Few parents would hesitate to take an ill child to the doctor. But what about seeing a doctor when your child is not sick? The “well-child” visit is the perfect time to build a good working relationship with your child’s doctor — and gain valuable health advice.
“We have a different focus for each well-visit,” says Dr. Wenhui Hua, M.D., a pediatrician at Henry Ford Medical Center — New Center One in Detroit. “Immunizations are only a small portion of what we do.”
Hua points to a study by Kaiser Permanente Center for Health Research that shows that children who missed more than half of recommended well-child visits had up to twice the risk of hospitalization compared to children who attended most of their visits.
That’s a pretty compelling reason to ensure you schedule your child’s well-visits!
What do child well-visits include?
Hua says that the 20-minute well-visit is tailored to each individual child’s age. Well-child visits can clear up concerns and answer questions along with giving guidance to parents.
Each well-child visit includes a complete physical examination. At this time, your child’s height and weight are measured, and checked against standard patterns of growth and development.
“That’s why we do annual physicals,” Hua says. “We look at a trend over time to determine if there is a cause for concern.”
Hearing and vision screenings may be part of some visits, as well. Hua says that some hearing and vision problems may not show up until later on — another reason to stay on schedule.
Well-visit specifics by age
Infants usually are seen for well-visits several times during the first year of life. During check-ups with well infants, moms are screened for any signs of postpartum depression, and they are given advice on feeding and sleeping patterns. As babies grow, doctors check for normal development milestones, such as sitting up, rolling over or using fingers to pick up objects.
Toddler visits are important, too, particularly around 16 to 18 months. Hua says that symptoms of autism are more identifiable at that time. “Before one year of age, it’s harder to see,” she says. Early identification of these symptoms leads to early intervention and better outcomes.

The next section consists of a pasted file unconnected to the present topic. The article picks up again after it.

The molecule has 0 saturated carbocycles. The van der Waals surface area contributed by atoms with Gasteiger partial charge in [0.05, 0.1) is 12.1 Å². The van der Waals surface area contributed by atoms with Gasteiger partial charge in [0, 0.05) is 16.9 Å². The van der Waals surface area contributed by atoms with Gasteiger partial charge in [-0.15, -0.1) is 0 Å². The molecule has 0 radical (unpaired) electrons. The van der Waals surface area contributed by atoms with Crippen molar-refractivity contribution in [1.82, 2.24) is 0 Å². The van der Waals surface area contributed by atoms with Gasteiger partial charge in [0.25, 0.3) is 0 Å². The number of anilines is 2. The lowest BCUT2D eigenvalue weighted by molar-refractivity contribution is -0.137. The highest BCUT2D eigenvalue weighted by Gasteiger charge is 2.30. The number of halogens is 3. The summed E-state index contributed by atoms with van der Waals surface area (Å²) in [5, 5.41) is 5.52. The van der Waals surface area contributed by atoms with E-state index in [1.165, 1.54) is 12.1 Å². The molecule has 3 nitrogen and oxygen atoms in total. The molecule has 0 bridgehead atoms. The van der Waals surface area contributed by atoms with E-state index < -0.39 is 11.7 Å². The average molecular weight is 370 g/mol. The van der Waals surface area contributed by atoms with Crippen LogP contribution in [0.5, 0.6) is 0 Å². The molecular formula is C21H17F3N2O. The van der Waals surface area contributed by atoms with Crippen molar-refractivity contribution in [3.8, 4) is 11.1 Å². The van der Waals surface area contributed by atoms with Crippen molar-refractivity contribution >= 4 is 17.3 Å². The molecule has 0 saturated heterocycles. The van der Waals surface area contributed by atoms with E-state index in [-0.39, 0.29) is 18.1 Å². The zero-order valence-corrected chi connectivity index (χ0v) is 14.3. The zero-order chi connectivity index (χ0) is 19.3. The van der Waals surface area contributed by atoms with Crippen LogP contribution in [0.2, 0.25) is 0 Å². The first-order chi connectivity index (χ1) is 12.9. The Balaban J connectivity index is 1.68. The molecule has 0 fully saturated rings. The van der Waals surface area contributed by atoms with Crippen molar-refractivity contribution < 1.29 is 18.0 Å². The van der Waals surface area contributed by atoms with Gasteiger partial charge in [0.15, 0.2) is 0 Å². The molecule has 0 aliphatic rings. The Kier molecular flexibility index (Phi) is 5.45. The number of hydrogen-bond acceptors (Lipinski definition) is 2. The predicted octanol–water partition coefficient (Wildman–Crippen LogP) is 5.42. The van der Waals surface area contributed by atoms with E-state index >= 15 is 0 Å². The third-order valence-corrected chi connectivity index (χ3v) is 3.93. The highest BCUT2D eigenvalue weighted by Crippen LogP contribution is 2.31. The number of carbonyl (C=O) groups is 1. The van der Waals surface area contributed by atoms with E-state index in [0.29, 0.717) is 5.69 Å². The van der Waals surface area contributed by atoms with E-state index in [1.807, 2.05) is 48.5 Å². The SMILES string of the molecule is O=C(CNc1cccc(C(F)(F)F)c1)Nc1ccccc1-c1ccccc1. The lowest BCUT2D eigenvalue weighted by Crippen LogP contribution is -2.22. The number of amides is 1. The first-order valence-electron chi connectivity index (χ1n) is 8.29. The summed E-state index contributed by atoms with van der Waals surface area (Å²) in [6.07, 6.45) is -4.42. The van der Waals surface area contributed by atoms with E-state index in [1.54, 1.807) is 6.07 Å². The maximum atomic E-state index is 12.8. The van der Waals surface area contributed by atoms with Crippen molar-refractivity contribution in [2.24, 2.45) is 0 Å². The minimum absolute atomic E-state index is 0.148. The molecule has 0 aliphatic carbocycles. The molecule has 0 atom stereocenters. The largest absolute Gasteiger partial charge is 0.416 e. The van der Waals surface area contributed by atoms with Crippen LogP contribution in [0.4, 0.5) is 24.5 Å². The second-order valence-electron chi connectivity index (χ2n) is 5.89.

School-age children also benefit from regular well-child checks, Hua says. Parents have a chance to ask about school related matters, such as any learning problems or any signs of attention deficit hyperactivity disorder (ADHD). Also, forming good daily health habits, such as getting adequate sleep, are reviewed.
And teens are screened for any signs of depression or drug use. Areas such as school performance, sports participation and extracurricular activities are also monitored during a well-visit with a teen. Keep in mind, though, that a sports physical shouldn’t replace a wellness exam.
Bottom line: Be prepared
Hua suggests that parents make the most of well-child visits by thinking about what you want to discuss with the doctor before your visit.
“Come with a list of questions to ask,” she says. Writing your questions and bringing them to the visit helps focus on areas of concern and starts the conversation with your health care provider.
To schedule a well-child visit or to make an appointment with Dr. Wenhui Hua or another Henry Ford doctor, visit henryford.com.